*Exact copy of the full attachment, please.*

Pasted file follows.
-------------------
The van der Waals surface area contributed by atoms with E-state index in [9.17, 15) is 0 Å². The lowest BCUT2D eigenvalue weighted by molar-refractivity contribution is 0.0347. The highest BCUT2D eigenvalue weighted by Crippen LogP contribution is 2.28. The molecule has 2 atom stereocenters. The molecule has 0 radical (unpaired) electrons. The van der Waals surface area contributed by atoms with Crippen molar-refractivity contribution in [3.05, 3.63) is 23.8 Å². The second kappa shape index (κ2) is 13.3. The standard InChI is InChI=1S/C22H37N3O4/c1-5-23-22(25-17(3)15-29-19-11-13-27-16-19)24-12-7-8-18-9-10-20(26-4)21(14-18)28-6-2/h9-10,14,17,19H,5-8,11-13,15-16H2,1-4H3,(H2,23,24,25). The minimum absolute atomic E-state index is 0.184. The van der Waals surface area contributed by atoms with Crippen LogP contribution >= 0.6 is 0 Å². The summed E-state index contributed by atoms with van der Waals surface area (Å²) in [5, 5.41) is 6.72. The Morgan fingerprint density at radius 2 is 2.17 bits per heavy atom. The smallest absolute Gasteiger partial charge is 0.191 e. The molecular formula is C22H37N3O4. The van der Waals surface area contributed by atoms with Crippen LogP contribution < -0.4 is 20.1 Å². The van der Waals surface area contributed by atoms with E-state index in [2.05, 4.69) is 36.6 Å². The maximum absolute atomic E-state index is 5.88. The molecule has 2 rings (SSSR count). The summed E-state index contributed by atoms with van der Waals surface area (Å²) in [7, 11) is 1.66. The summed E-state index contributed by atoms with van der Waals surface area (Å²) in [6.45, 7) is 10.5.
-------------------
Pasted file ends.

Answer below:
The van der Waals surface area contributed by atoms with E-state index in [9.17, 15) is 0 Å². The lowest BCUT2D eigenvalue weighted by molar-refractivity contribution is 0.0347. The highest BCUT2D eigenvalue weighted by Crippen LogP contribution is 2.28. The molecule has 2 atom stereocenters. The molecule has 0 radical (unpaired) electrons. The van der Waals surface area contributed by atoms with Crippen molar-refractivity contribution in [3.05, 3.63) is 23.8 Å². The second kappa shape index (κ2) is 13.3. The standard InChI is InChI=1S/C22H37N3O4/c1-5-23-22(25-17(3)15-29-19-11-13-27-16-19)24-12-7-8-18-9-10-20(26-4)21(14-18)28-6-2/h9-10,14,17,19H,5-8,11-13,15-16H2,1-4H3,(H2,23,24,25). The minimum absolute atomic E-state index is 0.184. The van der Waals surface area contributed by atoms with Crippen LogP contribution >= 0.6 is 0 Å². The summed E-state index contributed by atoms with van der Waals surface area (Å²) in [5, 5.41) is 6.72. The Morgan fingerprint density at radius 2 is 2.17 bits per heavy atom. The smallest absolute Gasteiger partial charge is 0.191 e. The molecular formula is C22H37N3O4. The van der Waals surface area contributed by atoms with Crippen LogP contribution < -0.4 is 20.1 Å². The van der Waals surface area contributed by atoms with E-state index in [2.05, 4.69) is 36.6 Å². The maximum absolute atomic E-state index is 5.88. The molecule has 2 rings (SSSR count). The summed E-state index contributed by atoms with van der Waals surface area (Å²) in [7, 11) is 1.66. The summed E-state index contributed by atoms with van der Waals surface area (Å²) in [6.45, 7) is 10.5.